Postcards from Places: Miscellaneous Moments in Time… #YoungOrchestraForLondon #LawSchool #2015 #WhatAmIDoing #FingeredOctaves


When the day allows it, I get several minutes which I try to fill by reflecting on my life as it appears now. Often I’m walking South across Waterloo Bridge, with the striking faces of the National Theatre and Southbank Centre and the London Eye all facing me. The former two are the ones which make me dream about sitting by a window at 9am with a nice hot chocolate, pen in hand and my diary, ready to reflect on my life in full. Adequately, sufficiently, satisfyingly – whatever the right word is.


Twice in the last month I’ve gone to bed at 20:30 or 21:30 and woken up at 2:30AM or 3:30AM. It feels quite nice being wide awake making food for later in the day when the whole house is silent. Maybe I’ll encounter the mouse that so kindly leaves droppings in our cabinets? I never actually do any reading though. I seem to just be writing emails and stuff.


You know, maybe I’m just not born to play fingered octaves. Firstly, How can you stretch the distance of 7 with fingers of a distance of 2? That’s theoretically impossible.

I’m trying everything okay: slow practice, holding my hand in that particular position, rhythms, breathings, kinesthesia – WHY IS THE BODY SO STUBBORN. Okay, it’s okay, I have over a fortnight to work on it before I have to perform it. Oh hell, I have to perform them. Oh-ho-ho no.


Oh man, I just LOVE Thursday nights. Because tomorrow it’s…

Fri-day, Fri-day
Left all my tut work too – late
Everybody can only catch up on – the – week – end
Fri-day, Fri-day
Law took up my whole Wednes-day
If only I could go out with my friends now? BUT:

Pro-per-ty, Pro-per-ty, NO!
Law and So-cial Theo-ry, NO!
Tort, Trusts, Tort, Trusts
Have you read those judgments, yo?

Vive la 2nd Year Law Fridays…


When I was seven I played in the National Children’s Orchestra of Great Britain. I remember seeing on the 3rd page of every concert programme a black-and-white photograph of a man with brilliantly bright eyes, shimmering curly hair of the kind that one would dream of achieving after a perm, and a smile that would warm a lifetime of music.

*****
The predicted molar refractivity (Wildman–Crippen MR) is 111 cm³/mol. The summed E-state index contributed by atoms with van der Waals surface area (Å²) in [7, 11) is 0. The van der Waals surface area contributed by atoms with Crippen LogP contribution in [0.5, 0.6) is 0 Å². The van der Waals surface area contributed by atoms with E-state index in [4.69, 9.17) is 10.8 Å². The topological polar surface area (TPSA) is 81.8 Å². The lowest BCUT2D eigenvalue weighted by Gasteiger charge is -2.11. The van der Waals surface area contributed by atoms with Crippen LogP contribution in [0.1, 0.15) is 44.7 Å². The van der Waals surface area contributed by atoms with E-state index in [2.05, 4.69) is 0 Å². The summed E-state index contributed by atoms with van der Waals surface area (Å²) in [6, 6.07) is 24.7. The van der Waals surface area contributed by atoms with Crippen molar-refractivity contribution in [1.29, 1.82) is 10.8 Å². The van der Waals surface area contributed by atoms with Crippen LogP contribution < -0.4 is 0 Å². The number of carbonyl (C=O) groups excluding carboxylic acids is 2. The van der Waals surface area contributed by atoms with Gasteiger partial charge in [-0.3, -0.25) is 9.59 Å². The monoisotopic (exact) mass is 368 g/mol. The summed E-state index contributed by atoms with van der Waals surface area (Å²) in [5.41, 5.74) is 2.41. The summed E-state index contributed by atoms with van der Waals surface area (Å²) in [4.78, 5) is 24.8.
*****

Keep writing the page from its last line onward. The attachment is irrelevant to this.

That man is going to be standing on the podium beside me next week as I lead the Young Orchestra For London.

What. The. Fuck. 





Law and Social Theory class has taught me a lot about bad behaviour, the after effects of bad behaviour and the inescapable reality that is curator of our lives.

I saw colonialism in a new light after we studied it in the context of hegemony. How dare the British appropriate Indian traditions, customs and deities to fulfil their own hedonistic, capitalist goals!

The class has taught me a lot about inequality, opportunity and morality; the content of power, cultural capital. Maybe one day I’ll have the nerve to write something on a related topic. I’m not very good at talking about politics.


I have no idea who should run the country next election. But I think we need a fresh face who hasn’t got a reputation of destroying the country, so maybe Labour for now.


I’m getting rather deft at Photoshop and general techie stuff. I feel very cool when I make things on a computer.

annualdinner2015 banner-debate


In hindsight, I do love Friday evenings, because I spend them with the best teachers I’ve ever had in Law School. There is Mr C who teaches me Trusts and Property, and Mr B who teaches me Tort.

Mr C, forgive me for inquiring, but I do often wonder about your hair, or rather, lack of hair. Or rather, your baldness. Do you polish your head? Because your crown looks like a moonstone. You do keep an impressively neat beard, may I add. I also wonder what you do in your spare time. You cycle, I can see that, but Mr C I have a strong suspicion that you also own a motorcycle. I hate missing your classes because you speak the law like a poet. How can you make Trusts law sound simple and elegant? How? You do make us feel bad for not reading the judgments. I’m sometimes a bit scared. I wonder where you come from, because I cannot identify your accent. It’s English, but there’s a laziness in the tongue, which makes your Ls sometimes sound like Ws.

Under my assumption, you probably do a less elegant activity in your spare time. No, you’re not really a ballroom-dancing-yoga type. But you do like quirky sweatshirts with grungy illustrations and you wear jeans and sweatpants to class and top it all off with a pair of skaters’ trainers. I want to write more about your character because I want to work it out.

Mr B, I think it’s insanely awesome that you were Captain of your University Challenge Team not so long ago. You studied at Oxford, Cambridge AND Harvard. You are very pleasant and kind and patient. You are not egotistic, nor are you frustrated. How can this be!

Last night Mr B, you made sure we understood Tort Causation by holding our hands, as we dived through Wilsher, Fairchild and Cool v Lewis, even after the minute hand took 15 steps too far. You are cool. Your flatmate owns a bowtie business.

I think the only reason why I might ever get a good mark in Tort is because of you. I am going to buy you a present after the year.

I will buy a present for you too, Mr C.

Neither Mr C or Mr B ever utter a word which feels misplaced and undesirable in a sentence. How can you do that. Teach me how.

You are cool. And I love it.